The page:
Abscessed teeth are a common endodontic ailment that people of all ages can experience. The condition refers to a bacterial infection that affects a tooth, causing it to develop a pocket of pus somewhere in or around its structure. People with an abscessed tooth may have mild or severe radiating pain that could extend to their ears or necks.

If you have a dental abscess, it is important to receive the treatment you need from a licensed endodontic professional like Dr. Todd. The infection will not clear up without professional endodontic intervention. If you choose not to seek dental abscess treatment, the illness could spread to your neck, head, and other body parts.

Abscessed Teeth and Infected Teeth: What Are the Differences?

People often use the terms “dental abscesses” and “tooth infections” interchangeably, but they are not the same. A tooth infection results from oral bacteria entering a tooth and infecting its pulp. Tooth enamel is the hard outer layer of teeth that protects the pulp, nerves, and roots against bacteria, but germs can bypass the enamel if you have a deep cavity, gum disease, or a dental fracture.

An abscess can form when a dental infection does not receive prompt treatment. The infection can extend beyond the tooth pulp and root to infect the tip of the tooth root (periapical abscess) or the bone next to the affected tooth (periodontal abscess).

In severe cases, both tooth infections and abscesses can cause extreme pain that extends from the site of the bacterial damage to other parts of the head and neck. However, an advanced abscess will form a pus-filled pocket in the gum tissue near the infected tooth.

Symptoms of an Abscessed Tooth

Radiating pain is one of the primary signs of a dental abscess. The ache might come and go periodically or spread to other parts of your ear, jaw, and neck. You might feel worse when lying down or chewing food.

Facial swelling and redness may also be present, as well as gum inflammation. The pain could lead to tooth sensitivity, which causes discomfort when you eat or drink something hot or cold. A periodontal abscess due to gum disease may cause your gum tissues to recede, weakening the support structure for your teeth and making them loose.

In some cases, people have tender lymph nodes in their necks or under their jaws. Fevers are also possible.

Causes of Dental Abscesses

Bacteria are the cause of dental abscesses. The mouth contains hundreds of bacteria types, some of which are more harmful than others. If bacteria enter a tooth or gum tissue, they could lead to an infection, which, if left untreated, can develop into an abscess.

The most common ways that bacteria invade teeth and gums are through:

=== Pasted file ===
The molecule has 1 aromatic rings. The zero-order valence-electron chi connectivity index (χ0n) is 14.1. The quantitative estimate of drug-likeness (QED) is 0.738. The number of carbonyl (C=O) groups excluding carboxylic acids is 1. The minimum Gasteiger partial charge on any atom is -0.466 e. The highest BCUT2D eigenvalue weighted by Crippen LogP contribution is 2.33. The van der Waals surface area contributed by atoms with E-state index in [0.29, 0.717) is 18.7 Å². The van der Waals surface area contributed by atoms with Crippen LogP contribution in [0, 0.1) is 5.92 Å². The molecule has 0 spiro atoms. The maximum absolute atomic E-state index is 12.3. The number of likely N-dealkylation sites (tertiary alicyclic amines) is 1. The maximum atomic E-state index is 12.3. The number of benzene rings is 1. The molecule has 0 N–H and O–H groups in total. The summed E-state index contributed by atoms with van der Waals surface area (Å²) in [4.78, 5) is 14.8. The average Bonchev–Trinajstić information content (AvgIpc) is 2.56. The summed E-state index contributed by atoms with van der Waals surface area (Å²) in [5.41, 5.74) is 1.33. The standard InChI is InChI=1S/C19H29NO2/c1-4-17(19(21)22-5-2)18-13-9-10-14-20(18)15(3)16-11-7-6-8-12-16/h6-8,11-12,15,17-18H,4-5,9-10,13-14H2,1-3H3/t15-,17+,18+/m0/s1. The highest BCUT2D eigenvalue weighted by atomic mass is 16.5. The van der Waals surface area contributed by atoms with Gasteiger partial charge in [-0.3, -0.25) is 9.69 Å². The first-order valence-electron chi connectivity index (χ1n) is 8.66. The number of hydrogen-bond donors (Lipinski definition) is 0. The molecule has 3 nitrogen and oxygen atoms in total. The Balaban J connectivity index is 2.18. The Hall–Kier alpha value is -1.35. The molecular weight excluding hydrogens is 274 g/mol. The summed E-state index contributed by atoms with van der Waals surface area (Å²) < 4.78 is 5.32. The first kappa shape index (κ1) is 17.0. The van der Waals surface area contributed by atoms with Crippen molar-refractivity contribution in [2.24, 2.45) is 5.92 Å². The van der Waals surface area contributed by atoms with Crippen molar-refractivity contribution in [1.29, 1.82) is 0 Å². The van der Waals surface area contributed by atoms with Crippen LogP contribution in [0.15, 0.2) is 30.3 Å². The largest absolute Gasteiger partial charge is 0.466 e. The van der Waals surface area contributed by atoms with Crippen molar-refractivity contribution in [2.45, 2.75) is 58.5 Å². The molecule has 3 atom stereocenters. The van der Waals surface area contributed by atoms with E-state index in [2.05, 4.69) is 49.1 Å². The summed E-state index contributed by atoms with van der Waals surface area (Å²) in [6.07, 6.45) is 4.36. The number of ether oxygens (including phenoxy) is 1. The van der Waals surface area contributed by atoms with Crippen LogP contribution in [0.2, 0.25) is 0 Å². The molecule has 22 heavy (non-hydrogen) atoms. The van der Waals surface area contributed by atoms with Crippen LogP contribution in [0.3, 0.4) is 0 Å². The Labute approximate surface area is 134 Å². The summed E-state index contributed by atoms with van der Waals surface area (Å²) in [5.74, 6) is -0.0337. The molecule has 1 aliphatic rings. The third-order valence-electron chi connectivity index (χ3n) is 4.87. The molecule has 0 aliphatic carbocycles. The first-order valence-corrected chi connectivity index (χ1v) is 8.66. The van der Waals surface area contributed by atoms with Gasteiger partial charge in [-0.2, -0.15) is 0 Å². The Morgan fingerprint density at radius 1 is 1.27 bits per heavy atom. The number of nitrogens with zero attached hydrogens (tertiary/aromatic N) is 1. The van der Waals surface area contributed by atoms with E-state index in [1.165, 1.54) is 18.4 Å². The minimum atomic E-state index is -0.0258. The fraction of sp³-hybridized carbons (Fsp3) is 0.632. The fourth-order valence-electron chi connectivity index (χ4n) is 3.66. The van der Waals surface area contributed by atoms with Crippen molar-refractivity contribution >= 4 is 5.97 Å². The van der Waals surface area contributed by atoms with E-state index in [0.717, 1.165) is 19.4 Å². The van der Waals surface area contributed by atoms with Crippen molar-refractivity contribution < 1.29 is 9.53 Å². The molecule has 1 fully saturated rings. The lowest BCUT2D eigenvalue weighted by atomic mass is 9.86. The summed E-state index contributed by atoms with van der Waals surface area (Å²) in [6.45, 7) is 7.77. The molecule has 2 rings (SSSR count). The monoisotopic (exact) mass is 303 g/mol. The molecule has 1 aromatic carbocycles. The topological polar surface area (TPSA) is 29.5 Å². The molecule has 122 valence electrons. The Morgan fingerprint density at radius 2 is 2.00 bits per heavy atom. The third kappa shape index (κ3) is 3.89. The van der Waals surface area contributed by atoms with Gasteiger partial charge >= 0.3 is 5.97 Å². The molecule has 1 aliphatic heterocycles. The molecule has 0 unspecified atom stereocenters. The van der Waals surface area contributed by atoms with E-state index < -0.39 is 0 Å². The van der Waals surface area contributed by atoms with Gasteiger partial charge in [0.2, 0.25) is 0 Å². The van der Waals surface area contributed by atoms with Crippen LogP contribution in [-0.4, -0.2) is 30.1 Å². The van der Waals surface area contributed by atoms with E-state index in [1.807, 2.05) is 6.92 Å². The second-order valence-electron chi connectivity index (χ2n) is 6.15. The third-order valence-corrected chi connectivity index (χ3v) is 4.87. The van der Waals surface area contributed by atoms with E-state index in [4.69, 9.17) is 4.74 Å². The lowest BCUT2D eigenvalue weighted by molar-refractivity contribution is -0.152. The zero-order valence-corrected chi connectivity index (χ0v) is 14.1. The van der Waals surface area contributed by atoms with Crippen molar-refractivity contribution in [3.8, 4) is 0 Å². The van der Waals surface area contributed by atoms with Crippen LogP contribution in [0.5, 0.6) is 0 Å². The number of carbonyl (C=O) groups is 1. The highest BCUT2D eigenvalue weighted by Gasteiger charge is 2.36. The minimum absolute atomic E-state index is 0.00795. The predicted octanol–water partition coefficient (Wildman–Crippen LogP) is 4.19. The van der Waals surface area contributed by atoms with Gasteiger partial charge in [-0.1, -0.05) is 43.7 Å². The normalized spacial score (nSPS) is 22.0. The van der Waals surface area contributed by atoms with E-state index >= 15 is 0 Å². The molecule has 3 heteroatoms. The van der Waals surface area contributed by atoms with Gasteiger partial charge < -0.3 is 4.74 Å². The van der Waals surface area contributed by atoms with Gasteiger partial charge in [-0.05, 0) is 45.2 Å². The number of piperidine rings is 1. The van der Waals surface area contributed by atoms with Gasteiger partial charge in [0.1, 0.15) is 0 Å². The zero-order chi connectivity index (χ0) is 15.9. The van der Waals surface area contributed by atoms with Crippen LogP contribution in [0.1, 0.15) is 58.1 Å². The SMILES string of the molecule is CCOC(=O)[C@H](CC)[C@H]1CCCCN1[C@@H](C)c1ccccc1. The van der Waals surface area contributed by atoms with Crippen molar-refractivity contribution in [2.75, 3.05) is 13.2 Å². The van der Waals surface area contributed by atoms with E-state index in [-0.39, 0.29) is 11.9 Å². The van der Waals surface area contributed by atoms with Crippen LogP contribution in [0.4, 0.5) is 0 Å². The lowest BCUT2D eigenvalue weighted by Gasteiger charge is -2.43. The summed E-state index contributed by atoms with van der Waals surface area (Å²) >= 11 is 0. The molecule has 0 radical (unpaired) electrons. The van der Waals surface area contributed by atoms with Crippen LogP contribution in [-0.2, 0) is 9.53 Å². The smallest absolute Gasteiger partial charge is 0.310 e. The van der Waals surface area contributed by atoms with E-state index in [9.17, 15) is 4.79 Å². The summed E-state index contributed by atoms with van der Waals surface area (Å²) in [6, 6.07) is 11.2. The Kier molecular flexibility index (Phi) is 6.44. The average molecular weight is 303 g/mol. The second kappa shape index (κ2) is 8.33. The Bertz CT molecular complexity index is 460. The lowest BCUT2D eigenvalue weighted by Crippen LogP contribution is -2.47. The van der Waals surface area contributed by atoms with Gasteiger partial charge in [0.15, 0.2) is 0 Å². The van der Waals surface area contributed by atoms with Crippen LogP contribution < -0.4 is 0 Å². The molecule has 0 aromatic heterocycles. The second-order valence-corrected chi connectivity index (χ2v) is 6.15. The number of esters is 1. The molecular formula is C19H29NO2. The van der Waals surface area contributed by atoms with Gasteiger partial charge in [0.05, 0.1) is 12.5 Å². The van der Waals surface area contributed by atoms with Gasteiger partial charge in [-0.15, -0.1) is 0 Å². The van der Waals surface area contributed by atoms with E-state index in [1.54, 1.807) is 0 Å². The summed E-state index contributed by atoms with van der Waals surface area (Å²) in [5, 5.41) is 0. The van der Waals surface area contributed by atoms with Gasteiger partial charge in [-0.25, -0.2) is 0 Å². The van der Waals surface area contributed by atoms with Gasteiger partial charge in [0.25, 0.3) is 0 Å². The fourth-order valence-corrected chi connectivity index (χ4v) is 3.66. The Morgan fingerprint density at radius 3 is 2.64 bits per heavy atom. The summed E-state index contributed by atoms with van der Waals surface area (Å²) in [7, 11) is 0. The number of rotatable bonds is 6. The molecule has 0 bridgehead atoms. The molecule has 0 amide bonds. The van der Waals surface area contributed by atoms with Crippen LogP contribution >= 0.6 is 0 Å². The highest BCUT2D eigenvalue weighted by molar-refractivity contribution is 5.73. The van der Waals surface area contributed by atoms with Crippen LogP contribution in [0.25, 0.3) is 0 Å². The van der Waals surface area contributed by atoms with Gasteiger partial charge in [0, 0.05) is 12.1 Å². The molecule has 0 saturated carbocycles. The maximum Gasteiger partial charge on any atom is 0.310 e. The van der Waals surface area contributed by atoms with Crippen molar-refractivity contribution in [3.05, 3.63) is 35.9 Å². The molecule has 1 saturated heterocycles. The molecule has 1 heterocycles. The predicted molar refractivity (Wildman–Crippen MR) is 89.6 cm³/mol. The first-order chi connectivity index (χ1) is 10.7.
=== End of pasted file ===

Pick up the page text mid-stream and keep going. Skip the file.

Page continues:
Failing to receive timely treatment for the initial tooth infection can lead to the death of tooth pulp. Depending on the condition of your teeth, you could have multiple dental abscesses at once. They can also travel through bone and develop in various locations in the mouth, even though one tooth may be the cause of the infection.

Brushing and flossing at least twice a day and seeking routine dental care while limiting your sugar consumption will prevent excessive harmful bacteria growth in your mouth.

How We Diagnose Abscessed Teeth at Elite Endodontics

Dr. Todd of Elite Endodontics has several methods for diagnosing abscessed teeth in his Pensacola patients. During an endodontic examination, he will perform a visual inspection of your teeth and gums, he may also gently tap on your teeth. If an abscess is present, you will feel pain when he taps the infected tooth.

Dr. Todd may also take either an intraoral x-ray or 3-D Cone-Beam image to get a closer look at your teeth. Not only will the digital imaging help him pinpoint the location of an abscess, but the x-ray will also show him if the infection is spreading to other areas in your mouth.

Our Dental Abscess Treatment Options in Pensacola

Dental abscess treatment varies based on the severity of a patient’s condition. At Elite Endodontics, Dr. Todd may prescribe antibiotics to treat an oral infection that extends beyond the abscessed tooth. However, the medication alone will not get rid of the abscess.

A root canal is one of the more common dental abscess treatment options. To save the tooth and eliminate the source of the infection, Dr. Todd will clean out the pulp of the tooth, including the infected tissue, and reseal the tooth with a temporary filling. You will need to follow up with your general dentist for a permanent filling and/or crown. Alternatively, if the tooth is not salvageable, it may require extraction.